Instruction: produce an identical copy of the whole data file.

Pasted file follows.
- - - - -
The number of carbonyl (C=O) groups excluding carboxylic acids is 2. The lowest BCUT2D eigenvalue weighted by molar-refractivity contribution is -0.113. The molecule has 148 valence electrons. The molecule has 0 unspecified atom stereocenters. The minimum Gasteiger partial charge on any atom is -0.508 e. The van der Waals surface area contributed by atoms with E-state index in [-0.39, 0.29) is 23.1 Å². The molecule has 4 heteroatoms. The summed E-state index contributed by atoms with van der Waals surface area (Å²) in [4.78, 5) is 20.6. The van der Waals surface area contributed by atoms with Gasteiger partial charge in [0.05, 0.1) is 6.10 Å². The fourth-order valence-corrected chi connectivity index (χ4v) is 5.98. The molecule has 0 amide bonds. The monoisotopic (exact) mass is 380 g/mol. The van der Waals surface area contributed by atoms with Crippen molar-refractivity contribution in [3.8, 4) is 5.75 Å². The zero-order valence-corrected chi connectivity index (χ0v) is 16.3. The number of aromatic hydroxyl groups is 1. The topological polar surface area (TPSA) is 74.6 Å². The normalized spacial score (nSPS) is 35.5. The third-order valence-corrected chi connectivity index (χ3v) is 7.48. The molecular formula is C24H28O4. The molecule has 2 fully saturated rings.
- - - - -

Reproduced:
The number of carbonyl (C=O) groups excluding carboxylic acids is 2. The lowest BCUT2D eigenvalue weighted by molar-refractivity contribution is -0.113. The molecule has 148 valence electrons. The molecule has 0 unspecified atom stereocenters. The minimum Gasteiger partial charge on any atom is -0.508 e. The van der Waals surface area contributed by atoms with E-state index in [-0.39, 0.29) is 23.1 Å². The molecule has 4 heteroatoms. The summed E-state index contributed by atoms with van der Waals surface area (Å²) in [4.78, 5) is 20.6. The van der Waals surface area contributed by atoms with Gasteiger partial charge in [0.05, 0.1) is 6.10 Å². The fourth-order valence-corrected chi connectivity index (χ4v) is 5.98. The molecule has 0 amide bonds. The monoisotopic (exact) mass is 380 g/mol. The van der Waals surface area contributed by atoms with Crippen molar-refractivity contribution in [3.8, 4) is 5.75 Å². The zero-order valence-corrected chi connectivity index (χ0v) is 16.3. The number of aromatic hydroxyl groups is 1. The topological polar surface area (TPSA) is 74.6 Å². The normalized spacial score (nSPS) is 35.5. The third-order valence-corrected chi connectivity index (χ3v) is 7.48. The molecular formula is C24H28O4. The molecule has 2 fully saturated rings.